We project that the US becomes energy self-sufficient in 2023 and maintains its position as the world’s largest liquids and natural gas producer
Growth in US energy consumption
Share of global energy consumption in 2035
Growth in US energy production
- Increasing consumption of natural gas (+25%), renewables (including biofuels) (+182%), and hydro (+15%), outweigh declines in coal (-50%), oil (-17%) and nuclear (-2%).
- Natural gas replaces oil as the leading fuel in US energy consumption around 2023 – increasing its share from 31% today to 39% in 2035. Oil’s share of the fuel mix falls to 29% by 2035, the lowest level on record.
- The share of fossil fuels consumption falls to 77% by 2035, down from 85% today. Coal’s share in the fuel mix drops to just 9% in 2035, compared to 17% in 2015, the lowest level on record.
- Renewables consumption (including biofuels) grows by 5% p.a. from 2015 to 2035, a slowdown in growth compared to the previous 20 year period of 9% p.a. from 1995-2015. Their share in the fuel mix grows from just 5% in 2015 to 13% in 2035.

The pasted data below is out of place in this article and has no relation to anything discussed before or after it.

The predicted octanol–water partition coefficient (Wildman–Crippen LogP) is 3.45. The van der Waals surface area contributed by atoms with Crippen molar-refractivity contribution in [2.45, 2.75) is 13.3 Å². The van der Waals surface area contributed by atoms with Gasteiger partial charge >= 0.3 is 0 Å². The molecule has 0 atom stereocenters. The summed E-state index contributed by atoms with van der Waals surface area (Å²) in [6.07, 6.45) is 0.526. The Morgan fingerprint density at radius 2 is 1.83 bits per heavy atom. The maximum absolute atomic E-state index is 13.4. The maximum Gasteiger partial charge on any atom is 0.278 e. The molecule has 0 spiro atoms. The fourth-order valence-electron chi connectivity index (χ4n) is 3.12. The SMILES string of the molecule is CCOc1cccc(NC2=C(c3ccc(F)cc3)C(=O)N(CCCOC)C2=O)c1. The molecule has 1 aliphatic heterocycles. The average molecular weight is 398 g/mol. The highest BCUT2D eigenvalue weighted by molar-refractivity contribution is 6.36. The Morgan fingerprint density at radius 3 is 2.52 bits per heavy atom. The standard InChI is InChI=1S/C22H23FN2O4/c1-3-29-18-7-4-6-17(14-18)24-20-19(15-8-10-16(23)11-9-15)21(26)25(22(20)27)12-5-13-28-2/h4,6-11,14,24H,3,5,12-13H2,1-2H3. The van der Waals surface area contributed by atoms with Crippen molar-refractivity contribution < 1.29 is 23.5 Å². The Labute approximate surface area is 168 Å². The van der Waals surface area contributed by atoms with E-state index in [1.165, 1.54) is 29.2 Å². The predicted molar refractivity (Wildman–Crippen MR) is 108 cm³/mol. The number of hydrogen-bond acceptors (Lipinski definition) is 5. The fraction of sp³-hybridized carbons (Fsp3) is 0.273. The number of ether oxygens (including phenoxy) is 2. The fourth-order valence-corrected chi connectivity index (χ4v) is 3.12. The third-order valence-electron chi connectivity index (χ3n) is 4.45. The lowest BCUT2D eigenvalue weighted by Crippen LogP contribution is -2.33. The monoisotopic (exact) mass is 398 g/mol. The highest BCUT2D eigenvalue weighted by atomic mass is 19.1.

- Energy consumed in power generation increases by 4% and by 2020 gas overtakes coal as the dominant fuel.
- Rising US production of gas (+55%) and oil (+20%) offset declines in coal (-39%).
- The US remains the world’s largest producer of natural gas, accounting for 25% of global output in 2035. The US produces 70% of the world’s shale gas by 2035.
- The US became the world’s largest liquids producer (including biofuels) starting in 2013 and remains so through 2035.
- US tight oil output grows by 3 Mb/d to around 7 Mb/d. Shale gas production grows by 107% to 83 Bcf/d accounting for 72% of total US gas production.
- Slower demand growth (0.1% p.a.) and strong production growth (1.1% p.a.) allows the US to become energy self-sufficient in 2023.
- Energy intensity (the amount of energy required per unit of GDP) declines by 31% by 2035. Per capita energy use reaches its lowest level since at least 1965.